Efficacy of Zoledronic Acid for Chronic Low Back Pain Associated With Modic Changes in Magnetic Resonance Imaging

Katri Koivisto; Eero Kyllönen; Marianne Haapea; Jaakko Niinimäki; Kaj Sundqvist; Timo Pehkonen; Seppo Seitsalo; Osmo Tervonen; Jaro Karppinen


BMC Musculoskelet Disord. 2014;15(64) 

In This Article


The Study Population

A total of 98 patients were screened for the study. More than half of them, 58 patients, were excluded as they did not meet the inclusion criteria (n = 35), refused to participate (n = 16), or had kidney stones (n = 2), depression (n = 2), dental problems (n = 1), malignancy (n = 1) or hyperparathyreosis (n = 1). All 40 enrolled, eligible patients completed the one-year follow-up (Figure 1).

Figure 1.

Study flowchart.

The clinical characteristics of study participants at baseline are displayed in Table 1. The mean LBP duration was 293 days, initial LBP intensity on VAS 6.7, leg pain on VAS 2.9 and the ODI score was 32%. Altogether 19 patients in the ZA group and 18 in the placebo group had a mixed-type M1/2 lesion. MC were most commonly (70%) situated at L4/5 or L5/S1. The ZA and placebo groups were similar as regards the demographic and background characteristics of all patients at baseline, although there were numerically more men (15 vs. 11) in the ZA group than in the placebo group (Table 1).

Treatment Differences

The mean difference (MD) between the treatment groups in the primary outcome, intensity of LBP, significantly favoured ZA at one month (MD 1.4; 95% CI 0.01 to 2.9) while at one year no significant difference was observed (MD 0.7; 95% CI −1.0 to 2.4; Table 2). The proportion of patients with at least 20% improvement in intensity of LBP and PASS both favoured the ZA treatment at one month: ZA 55% vs. placebo 25% (p = 0.105) and ZA 50% vs. placebo 20% (p = 0.096), respectively.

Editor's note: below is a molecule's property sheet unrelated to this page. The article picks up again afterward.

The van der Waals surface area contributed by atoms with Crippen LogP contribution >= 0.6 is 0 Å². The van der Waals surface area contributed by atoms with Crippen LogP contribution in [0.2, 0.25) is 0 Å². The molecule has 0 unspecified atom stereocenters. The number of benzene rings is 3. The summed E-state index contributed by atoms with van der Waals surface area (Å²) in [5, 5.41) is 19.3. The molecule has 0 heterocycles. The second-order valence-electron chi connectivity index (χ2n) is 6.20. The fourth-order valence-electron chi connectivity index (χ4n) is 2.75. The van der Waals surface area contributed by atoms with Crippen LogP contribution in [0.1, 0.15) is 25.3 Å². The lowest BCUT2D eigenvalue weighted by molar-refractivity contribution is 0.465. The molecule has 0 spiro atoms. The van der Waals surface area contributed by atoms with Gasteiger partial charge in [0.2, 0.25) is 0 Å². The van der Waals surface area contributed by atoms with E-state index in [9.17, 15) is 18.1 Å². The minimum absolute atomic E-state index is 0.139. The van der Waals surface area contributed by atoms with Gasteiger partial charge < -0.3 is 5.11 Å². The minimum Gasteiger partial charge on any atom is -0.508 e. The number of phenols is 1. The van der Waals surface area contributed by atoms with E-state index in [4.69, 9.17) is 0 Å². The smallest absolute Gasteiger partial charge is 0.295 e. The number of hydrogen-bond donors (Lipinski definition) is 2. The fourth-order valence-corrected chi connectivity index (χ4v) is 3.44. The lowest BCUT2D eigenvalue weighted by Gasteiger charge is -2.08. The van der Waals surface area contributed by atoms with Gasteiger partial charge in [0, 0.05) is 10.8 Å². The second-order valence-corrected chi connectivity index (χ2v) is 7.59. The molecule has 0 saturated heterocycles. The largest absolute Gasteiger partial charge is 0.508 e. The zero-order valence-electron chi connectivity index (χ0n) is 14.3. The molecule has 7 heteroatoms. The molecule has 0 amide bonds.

Of the secondary outcomes, the improvement in ODI, favored non-significantly ZA at 1 month, the adjusted between-group difference being 6.0% (95% CI −0.6 to 13), but not at one year (Table 2). Similarly, side bending (to right and left) non-significantly favoured the ZA treatment at one month but not at one year (Table 2). We observed no differences between the treatment groups at any time point in leg pain intensity (Table 2), total RAND-36, or in the physical and mental components of RAND-36 (Table 3).

At baseline, there were no differences in self-reported use of non-steroidal anti-inflammatory drugs (NSAIDs) between the treatment groups, whereas at one year, only 20% of patients in the ZA group used NSAIDs versus 60% in the placebo group (P = 0.022). No significant differences were observed in patient-reported days of sick leave (data not shown).

Safety Parameters

Reported adverse events (AE) were common and occurred more frequently in the ZA group, especially immediately after the infusion. AEs were mostly mild in nature (Table 4). Despite prophylaxis, acute post-infusion phase reactions (fever, headache, myalgia, arthralgia, pain, nausea and flu-like symptoms) were observed in 19/20 patients in the ZA vs. 7/20 patients in the placebo group. As expected, the majority of the acute phase reactions were of mild to moderate severity as rated by the investigator and typically resolved within three days of onset. One event met the criteria for serious adverse effect (SAE) in the ZA group; a male patient had sinusitis requiring temporary hospitalization after the infusion.